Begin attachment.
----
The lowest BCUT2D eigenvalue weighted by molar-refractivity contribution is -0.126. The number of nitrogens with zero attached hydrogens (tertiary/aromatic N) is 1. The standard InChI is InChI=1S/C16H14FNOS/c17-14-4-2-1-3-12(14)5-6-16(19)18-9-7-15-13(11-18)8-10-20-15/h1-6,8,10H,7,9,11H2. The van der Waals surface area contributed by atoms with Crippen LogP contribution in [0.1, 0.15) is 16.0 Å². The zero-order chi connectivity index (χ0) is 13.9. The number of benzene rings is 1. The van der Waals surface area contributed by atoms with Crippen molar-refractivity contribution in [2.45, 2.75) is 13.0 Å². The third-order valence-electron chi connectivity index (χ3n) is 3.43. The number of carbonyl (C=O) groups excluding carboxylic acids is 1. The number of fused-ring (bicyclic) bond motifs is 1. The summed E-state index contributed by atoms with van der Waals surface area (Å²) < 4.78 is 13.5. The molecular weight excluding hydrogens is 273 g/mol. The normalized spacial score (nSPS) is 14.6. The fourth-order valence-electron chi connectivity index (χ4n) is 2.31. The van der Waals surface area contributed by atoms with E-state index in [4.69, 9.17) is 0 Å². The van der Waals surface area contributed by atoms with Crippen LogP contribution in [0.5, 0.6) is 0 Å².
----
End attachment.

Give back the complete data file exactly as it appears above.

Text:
The lowest BCUT2D eigenvalue weighted by molar-refractivity contribution is -0.126. The number of nitrogens with zero attached hydrogens (tertiary/aromatic N) is 1. The standard InChI is InChI=1S/C16H14FNOS/c17-14-4-2-1-3-12(14)5-6-16(19)18-9-7-15-13(11-18)8-10-20-15/h1-6,8,10H,7,9,11H2. The van der Waals surface area contributed by atoms with Crippen LogP contribution in [0.1, 0.15) is 16.0 Å². The zero-order chi connectivity index (χ0) is 13.9. The number of benzene rings is 1. The van der Waals surface area contributed by atoms with Crippen molar-refractivity contribution in [2.45, 2.75) is 13.0 Å². The third-order valence-electron chi connectivity index (χ3n) is 3.43. The number of carbonyl (C=O) groups excluding carboxylic acids is 1. The number of fused-ring (bicyclic) bond motifs is 1. The summed E-state index contributed by atoms with van der Waals surface area (Å²) < 4.78 is 13.5. The molecular weight excluding hydrogens is 273 g/mol. The normalized spacial score (nSPS) is 14.6. The fourth-order valence-electron chi connectivity index (χ4n) is 2.31. The van der Waals surface area contributed by atoms with E-state index in [4.69, 9.17) is 0 Å². The van der Waals surface area contributed by atoms with Crippen LogP contribution in [0.5, 0.6) is 0 Å².